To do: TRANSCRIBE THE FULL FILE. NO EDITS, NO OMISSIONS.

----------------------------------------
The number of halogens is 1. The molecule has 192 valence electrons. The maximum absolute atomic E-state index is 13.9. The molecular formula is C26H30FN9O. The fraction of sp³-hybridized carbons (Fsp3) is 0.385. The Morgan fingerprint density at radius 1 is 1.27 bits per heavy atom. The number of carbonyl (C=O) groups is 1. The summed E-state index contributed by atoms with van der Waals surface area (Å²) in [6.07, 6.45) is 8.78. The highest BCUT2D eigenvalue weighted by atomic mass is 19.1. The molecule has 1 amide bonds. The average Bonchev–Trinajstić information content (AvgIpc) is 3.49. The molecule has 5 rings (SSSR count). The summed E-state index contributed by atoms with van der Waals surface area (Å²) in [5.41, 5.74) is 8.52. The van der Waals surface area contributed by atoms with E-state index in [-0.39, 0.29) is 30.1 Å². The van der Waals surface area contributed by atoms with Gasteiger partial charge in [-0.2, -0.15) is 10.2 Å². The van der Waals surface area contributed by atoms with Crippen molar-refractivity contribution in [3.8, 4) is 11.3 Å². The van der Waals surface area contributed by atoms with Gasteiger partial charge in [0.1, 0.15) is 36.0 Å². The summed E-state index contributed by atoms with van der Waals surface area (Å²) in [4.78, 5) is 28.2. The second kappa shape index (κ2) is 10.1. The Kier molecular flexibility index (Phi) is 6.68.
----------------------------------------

The number of halogens is 1. The molecule has 192 valence electrons. The maximum absolute atomic E-state index is 13.9. The molecular formula is C26H30FN9O. The fraction of sp³-hybridized carbons (Fsp3) is 0.385. The Morgan fingerprint density at radius 1 is 1.27 bits per heavy atom. The number of carbonyl (C=O) groups is 1. The summed E-state index contributed by atoms with van der Waals surface area (Å²) in [6.07, 6.45) is 8.78. The highest BCUT2D eigenvalue weighted by atomic mass is 19.1. The molecule has 1 amide bonds. The average Bonchev–Trinajstić information content (AvgIpc) is 3.49. The molecule has 5 rings (SSSR count). The summed E-state index contributed by atoms with van der Waals surface area (Å²) in [5.41, 5.74) is 8.52. The van der Waals surface area contributed by atoms with E-state index in [-0.39, 0.29) is 30.1 Å². The van der Waals surface area contributed by atoms with Gasteiger partial charge in [-0.2, -0.15) is 10.2 Å². The van der Waals surface area contributed by atoms with Crippen molar-refractivity contribution in [3.8, 4) is 11.3 Å². The van der Waals surface area contributed by atoms with Gasteiger partial charge in [0.1, 0.15) is 36.0 Å². The summed E-state index contributed by atoms with van der Waals surface area (Å²) in [4.78, 5) is 28.2. The second kappa shape index (κ2) is 10.1. The Kier molecular flexibility index (Phi) is 6.68.